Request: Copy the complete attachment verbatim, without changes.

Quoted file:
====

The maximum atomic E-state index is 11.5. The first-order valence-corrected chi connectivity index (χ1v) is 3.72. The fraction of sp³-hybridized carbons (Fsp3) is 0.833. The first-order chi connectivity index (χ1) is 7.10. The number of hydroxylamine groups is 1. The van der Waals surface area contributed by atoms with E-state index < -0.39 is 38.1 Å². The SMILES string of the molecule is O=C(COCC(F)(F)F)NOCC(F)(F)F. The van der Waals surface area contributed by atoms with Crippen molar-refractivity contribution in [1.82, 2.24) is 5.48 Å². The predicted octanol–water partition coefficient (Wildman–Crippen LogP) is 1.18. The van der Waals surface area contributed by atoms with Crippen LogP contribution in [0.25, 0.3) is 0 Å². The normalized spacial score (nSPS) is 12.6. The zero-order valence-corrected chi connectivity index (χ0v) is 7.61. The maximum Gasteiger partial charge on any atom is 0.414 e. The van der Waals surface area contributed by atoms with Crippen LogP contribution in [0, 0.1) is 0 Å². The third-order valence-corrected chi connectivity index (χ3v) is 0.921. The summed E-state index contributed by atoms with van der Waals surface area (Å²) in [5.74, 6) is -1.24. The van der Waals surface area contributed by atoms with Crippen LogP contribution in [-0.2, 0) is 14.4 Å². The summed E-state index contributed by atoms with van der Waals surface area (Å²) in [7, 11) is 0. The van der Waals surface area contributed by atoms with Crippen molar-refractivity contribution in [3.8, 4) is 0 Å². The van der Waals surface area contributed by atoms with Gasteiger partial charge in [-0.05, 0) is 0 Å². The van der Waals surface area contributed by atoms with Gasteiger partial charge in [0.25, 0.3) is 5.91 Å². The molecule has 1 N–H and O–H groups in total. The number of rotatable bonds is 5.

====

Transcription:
The maximum atomic E-state index is 11.5. The first-order valence-corrected chi connectivity index (χ1v) is 3.72. The fraction of sp³-hybridized carbons (Fsp3) is 0.833. The first-order chi connectivity index (χ1) is 7.10. The number of hydroxylamine groups is 1. The van der Waals surface area contributed by atoms with E-state index < -0.39 is 38.1 Å². The SMILES string of the molecule is O=C(COCC(F)(F)F)NOCC(F)(F)F. The van der Waals surface area contributed by atoms with Crippen molar-refractivity contribution in [1.82, 2.24) is 5.48 Å². The predicted octanol–water partition coefficient (Wildman–Crippen LogP) is 1.18. The van der Waals surface area contributed by atoms with Crippen LogP contribution in [0.25, 0.3) is 0 Å². The normalized spacial score (nSPS) is 12.6. The zero-order valence-corrected chi connectivity index (χ0v) is 7.61. The maximum Gasteiger partial charge on any atom is 0.414 e. The van der Waals surface area contributed by atoms with Crippen LogP contribution in [0, 0.1) is 0 Å². The third-order valence-corrected chi connectivity index (χ3v) is 0.921. The summed E-state index contributed by atoms with van der Waals surface area (Å²) in [5.74, 6) is -1.24. The van der Waals surface area contributed by atoms with Crippen LogP contribution in [-0.2, 0) is 14.4 Å². The summed E-state index contributed by atoms with van der Waals surface area (Å²) in [7, 11) is 0. The van der Waals surface area contributed by atoms with Crippen molar-refractivity contribution in [3.8, 4) is 0 Å². The van der Waals surface area contributed by atoms with Gasteiger partial charge in [-0.05, 0) is 0 Å². The van der Waals surface area contributed by atoms with Gasteiger partial charge in [0.25, 0.3) is 5.91 Å². The molecule has 1 N–H and O–H groups in total. The number of rotatable bonds is 5.